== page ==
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clear cell ovarian cancer

Clear cell ovarian cancer is the second to third most common type of ovarian cancer. It accounts for 5 to 10% of ovarian cancers and is more common in Eastern Asia. The median age of women with clear cell carcinoma is 55 years old.

It is called ‘clear cell’ because of how the cancer looks under the microscope. The cells in the tumour look clear, like bubbles


The symptoms of clear cell ovarian cancer are similar to those of other ovarian cancers and may include any of the following: bloating; eating less and feeling fuller; bowel habit changes; needing to pee more or urgently; or abdominal, pelvic or back pain. In addition, thromboembolic complications, such as deep venous thrombosis and pulmonary embolism are more common with clear cell carcinoma compared to other ovarian cancers. As with all ovarian cancers, symptoms that last for four weeks or longer, particularly if they are unusual, frequent or worsening, should be investigated.

Diagnosis of clear cell ovarian cancer

Clear cell ovarian cancer is an epithelial cancer. Epithelial tissues are widespread throughout the body and form the covering of all body surfaces (like the outer surface of our skin and eyes), line body cavities and hollow organs – they are the major tissue in glands. ⁠

Clear cell carcinoma is frequently associated with endometriosis, clear cell adenofibroma and clear cell atypical proliferative (borderline) tumours. Investigations for ovarian cancer usually include a pelvic examination, CA-125 blood test and imaging like a transvaginal ultrasound or CT.

To confirm the diagnosis, a sample of the tumour is examined under a microscope by a specialist doctor called a pathologist.

Clear cell carcinoma tends to be diagnosed at an earlier stage than other ovarian cancers.

Genetic risk factors

Clear cell ovarian cancer is associated with Lynch Syndrome, a rare inherited condition caused by an abnormality in one of four mismatch repair genes (MLH1, MSH2, MSH6, and PMS2). It can increase the risk of a variety of cancers including colorectal, endometrial (uterine), stomach, ovarian, small intestine, kidney, brain or liver cancer.

A genetic blood test can identify whether someone is a carrier for a Lynch Syndrome mutation.

BRCA mutations may occur in clear cell ovarian cancer, but at a lower frequency than in high-grade serous ovarian cancer.

Treatments for clear cell ovarian cancer

In New Zealand, treatment decisions are made in a multi-disciplinary meeting. Doctors present individual cases to a group of specialists that includes gynae-oncologists, oncologists, pathologists and radiologists and collectively they decide what treatment should be offered.

Initial treatment usually consists of surgery and/or chemotherapy. Chemotherapy may be administered through the veins (intravenous) or directly into the abdomen (intraperitoneal). Most people receive some form of carboplatin/paclitaxel chemotherapy. You can read more about the treatments for clear cell carcinoma in the NCCN Ovarian Cancer Guidelines. The NCCN guidelines are an American resource and some treatments may differ in New Zealand.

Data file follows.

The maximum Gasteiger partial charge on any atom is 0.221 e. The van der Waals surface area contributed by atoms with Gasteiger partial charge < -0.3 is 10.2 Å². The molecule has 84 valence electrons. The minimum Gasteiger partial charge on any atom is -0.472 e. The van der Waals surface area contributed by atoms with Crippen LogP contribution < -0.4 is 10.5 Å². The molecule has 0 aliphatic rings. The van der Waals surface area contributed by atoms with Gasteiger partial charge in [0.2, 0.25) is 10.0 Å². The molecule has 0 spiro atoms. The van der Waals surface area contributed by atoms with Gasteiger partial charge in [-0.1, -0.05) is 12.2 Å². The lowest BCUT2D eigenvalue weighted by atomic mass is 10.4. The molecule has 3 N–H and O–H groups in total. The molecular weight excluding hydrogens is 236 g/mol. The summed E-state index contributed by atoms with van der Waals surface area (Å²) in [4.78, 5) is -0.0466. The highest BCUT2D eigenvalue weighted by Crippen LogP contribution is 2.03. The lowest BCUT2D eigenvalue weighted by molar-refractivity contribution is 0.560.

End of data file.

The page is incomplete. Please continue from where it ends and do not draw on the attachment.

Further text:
Recurrence of clear cell ovarian cancer

If the cancer comes back surgery and/or chemotherapy may be an option. Possible chemotherapy treatments include platinum-based regimens such as carboplatin and non platinum-based chemotherapies such as paclitaxel, gemcitabine, doxorubicin and topotecan.

Recurrent clear cell tumours are relatively resistant to chemotherapy.

Unfunded treatments

Some ovarian cancer treatments available overseas are not funded in New Zealand, or may have additional restrictions as to their use. These include anti-vascular endothelial growth factor (VEGF) agents like bevacizumab (avastin); and chemotherapy agents like pegylated liposomal doxorubicin hydrochloride (caelyx). People can ask their doctor if any unfunded treatments that could help them are available, however unfunded treatments can only be prescribed in the private healthcare system.

Some life insurance policies and health insurance may pay a lump sum following a cancer diagnosis, to help pay for unfunded treatments. Other people might decide to fundraise to cover the cost of their treatments.

Not everyone will benefit from an unfunded treatment.

Clinical trials

A clinical trial is research involving human participants. Clinical trials can offer new or different treatment options for people with ovarian cancer and help doctors make better decisions for people in the future. Medications in a clinical trial are provided at no cost to participants.

There may be unknown benefits and unique risks to participating in a clinical trial. An oncologist or gynae-oncologist can advise if there are any clinical trials which people may be eligible for.

Agents currently being investigated overseas for clear cell carcinoma include treatments targeting blood vessel growth (bevacizumab, sunitinib, nintendanib) and immune checkpoint inhibitors (nivolumab, durvalumab).

As of December 2023, there is one clear cell ovarian cancer specific clinical trial in New Zealand called Combination Immunotherapy in Rare Cancers Under InvesTigation (MOST-CIRCUIT) in Auckland. If you are interested in participating in a clinical trial, speak to your oncologist. They will be able to advise you if there are any additional ovarian and general clinical trials available.

Find out more information about ovarian cancer.

Note: this content has been reviewed by a gynaecological cancer specialist in New Zealand. Information is provided for general use and should not be a substitute for professional medical advice.

Last reviewed: 16 January 2024